Unless specified on the job application website, a portfolio is best presented in website format. This will save you the time and money creating DVDs or whatnot and the mailing postage.

Resume and Cover Letter
I will not be spending time covering the process of making a professional looking resume because there are so many sites that cover this already. The cover letter in many ways is more important than the resume. The cover letter is your opportunity to sell yourself to the company. Introduce yourself and your skills and emphasize how you can help fill the company’s needs and realize their goals.

Interview
Here are some interviewing tips I have picked up over the years.

If you have followed the advice written above, at this point you should be very knowledgeable about the company you are applying to. I am reminding you again to learn about the company you are applying to because I cannot count the number of times a candidate has come into an interview with no clue what the studio has worked on in the past or what announced game we are currently working on.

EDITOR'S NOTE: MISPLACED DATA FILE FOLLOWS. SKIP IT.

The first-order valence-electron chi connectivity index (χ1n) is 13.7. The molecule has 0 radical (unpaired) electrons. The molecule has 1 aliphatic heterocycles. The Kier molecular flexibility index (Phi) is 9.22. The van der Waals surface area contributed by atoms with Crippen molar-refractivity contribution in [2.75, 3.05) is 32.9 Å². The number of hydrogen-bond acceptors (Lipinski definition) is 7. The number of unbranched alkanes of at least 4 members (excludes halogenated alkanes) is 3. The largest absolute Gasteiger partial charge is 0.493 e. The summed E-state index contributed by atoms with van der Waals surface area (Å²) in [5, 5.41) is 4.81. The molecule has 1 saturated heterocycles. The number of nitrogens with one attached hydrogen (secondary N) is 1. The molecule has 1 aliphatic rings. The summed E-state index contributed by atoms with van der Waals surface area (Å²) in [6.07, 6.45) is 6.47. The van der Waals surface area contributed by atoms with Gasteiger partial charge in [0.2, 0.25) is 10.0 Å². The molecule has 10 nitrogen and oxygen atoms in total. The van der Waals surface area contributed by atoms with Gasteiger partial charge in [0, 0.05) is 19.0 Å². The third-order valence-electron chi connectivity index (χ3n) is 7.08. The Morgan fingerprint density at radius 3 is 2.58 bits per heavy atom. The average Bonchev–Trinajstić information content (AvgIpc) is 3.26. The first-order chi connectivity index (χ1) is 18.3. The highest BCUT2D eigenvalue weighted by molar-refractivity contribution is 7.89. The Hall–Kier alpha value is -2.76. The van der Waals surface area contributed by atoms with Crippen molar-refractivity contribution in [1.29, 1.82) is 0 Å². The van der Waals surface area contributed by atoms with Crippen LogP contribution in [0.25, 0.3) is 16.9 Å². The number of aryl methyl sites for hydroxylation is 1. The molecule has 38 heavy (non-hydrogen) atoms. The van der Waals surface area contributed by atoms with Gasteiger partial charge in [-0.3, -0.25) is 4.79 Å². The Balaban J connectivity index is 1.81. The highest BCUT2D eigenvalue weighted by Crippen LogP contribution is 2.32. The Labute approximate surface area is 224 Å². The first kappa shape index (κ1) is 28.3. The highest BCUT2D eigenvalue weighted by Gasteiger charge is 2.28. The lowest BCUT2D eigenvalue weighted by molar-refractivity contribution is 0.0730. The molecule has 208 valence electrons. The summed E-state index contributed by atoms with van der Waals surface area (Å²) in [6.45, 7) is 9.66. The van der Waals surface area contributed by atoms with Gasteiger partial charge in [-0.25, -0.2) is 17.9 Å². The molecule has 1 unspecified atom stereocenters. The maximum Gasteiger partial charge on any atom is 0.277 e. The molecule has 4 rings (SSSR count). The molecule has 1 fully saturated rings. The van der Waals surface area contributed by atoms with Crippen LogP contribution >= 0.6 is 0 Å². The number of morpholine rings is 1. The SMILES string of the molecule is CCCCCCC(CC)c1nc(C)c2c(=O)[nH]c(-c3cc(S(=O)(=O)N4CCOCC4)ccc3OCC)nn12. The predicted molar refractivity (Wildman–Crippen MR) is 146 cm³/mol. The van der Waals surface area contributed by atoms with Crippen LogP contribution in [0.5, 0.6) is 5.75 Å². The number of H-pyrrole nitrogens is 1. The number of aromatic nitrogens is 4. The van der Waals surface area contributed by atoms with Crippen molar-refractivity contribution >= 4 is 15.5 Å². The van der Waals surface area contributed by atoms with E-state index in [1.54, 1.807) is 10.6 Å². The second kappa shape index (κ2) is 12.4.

Practice
Do not neglect the interview portion. Acing the interview not only means getting the job, but also gives you greater room to negotiate your salary.

One of the most important qualities I am looking for in a candidate during an interview is how well they communicate their ideas to others. Use cue cards to practice answering questions. Practice will make you more comfortable and will lower your anxiety levels and improve performance.

When asked about your previous employment, do not attack your previous company or co-workers during the interview. I am looking for loyalty from the candidate.

Dress
The gaming industry is one of the few places where it does not benefit you to come dressed in a three-piece suit. In fact it may harm your chances. We are looking for people that will fit in well and as there is no dress code for developers, wearing a 3-piece suit into this environment is a mistake.

My recommendation is to dress in a collared shirt or sweater, trousers and some comfortable shoes (no flip-flops) for men and a suitable top (not too revealing) and trousers or skirt for women.

What to bring to the interview
Bring several copies of your resume, some examples of your work, something to write with, a notepad, water and energy bars. I like to bring energy bars because interviews at a lot of game companies are structured with multiple interviewers over an entire day. If you need to, snacking in between interviewers will keep you energy level up.

Quality Assurance